The look of a printed document is determined by the application creating the print job and the printer queue rendering the print job. Microsoft Windows allows users and administrators to set certain properties for printer queues like paper formats, orientation, trays, etc. through the Settings GUI of the printer driver. However, there are three ways to get to the Settings GUI and each of them has a different effect: Changing the Printing Defaults, Printing Preferences or Printing Properties.
As a result from these three types of printer queue settings, an administrator can define the default settings new users use, however, the administrator cannot update the settings a user uses after the user has made changes to the Printing Preferences. The only way to apply new Printing Defaults to everyone is by deleting the Printing Preferences values from the HKLM hive. Users can configure printer queues the way they prefer by creating their own Printing Preferences. Applications will look for the Printing Preferences before applying Printing Defaults. However, Printing Preferences as well as Printing Defaults are superseded by application specific Printing Properties.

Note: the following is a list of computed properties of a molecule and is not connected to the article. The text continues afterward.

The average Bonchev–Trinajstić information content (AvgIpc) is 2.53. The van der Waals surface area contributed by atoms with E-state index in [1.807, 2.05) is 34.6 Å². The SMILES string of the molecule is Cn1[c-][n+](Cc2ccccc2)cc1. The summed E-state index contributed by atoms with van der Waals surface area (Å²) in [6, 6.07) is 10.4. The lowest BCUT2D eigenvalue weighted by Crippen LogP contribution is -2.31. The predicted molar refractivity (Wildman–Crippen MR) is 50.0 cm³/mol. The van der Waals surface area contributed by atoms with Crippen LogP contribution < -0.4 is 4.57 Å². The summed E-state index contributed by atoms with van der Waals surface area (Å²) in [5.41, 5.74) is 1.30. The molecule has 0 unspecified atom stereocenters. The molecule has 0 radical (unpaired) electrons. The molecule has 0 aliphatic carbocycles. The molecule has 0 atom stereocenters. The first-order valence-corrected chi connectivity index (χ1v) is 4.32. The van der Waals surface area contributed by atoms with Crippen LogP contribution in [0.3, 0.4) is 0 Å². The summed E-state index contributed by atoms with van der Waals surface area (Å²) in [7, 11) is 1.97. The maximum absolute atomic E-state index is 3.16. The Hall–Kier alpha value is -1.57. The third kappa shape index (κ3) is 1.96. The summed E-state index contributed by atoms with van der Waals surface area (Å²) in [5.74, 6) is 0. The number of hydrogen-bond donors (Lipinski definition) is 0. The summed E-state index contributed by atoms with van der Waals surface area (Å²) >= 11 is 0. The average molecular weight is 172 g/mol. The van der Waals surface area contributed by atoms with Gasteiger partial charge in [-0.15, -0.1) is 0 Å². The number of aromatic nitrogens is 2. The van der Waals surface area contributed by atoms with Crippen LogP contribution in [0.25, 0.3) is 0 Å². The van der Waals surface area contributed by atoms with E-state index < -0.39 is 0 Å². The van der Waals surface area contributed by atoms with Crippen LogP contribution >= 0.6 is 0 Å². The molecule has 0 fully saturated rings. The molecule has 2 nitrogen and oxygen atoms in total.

Printing should always be simple and user-friendly. That’s why ThinPrint provides all users with a standardized and clearly laid out print dialog box for all environments and every printer. It lets users find the desired print function immediately – including finishing options such as hole-punch, staples, and binding and other enhanced functions.
This white paper offers a clear summary of the different ways to get to the settings GUI and the effects on the printed document.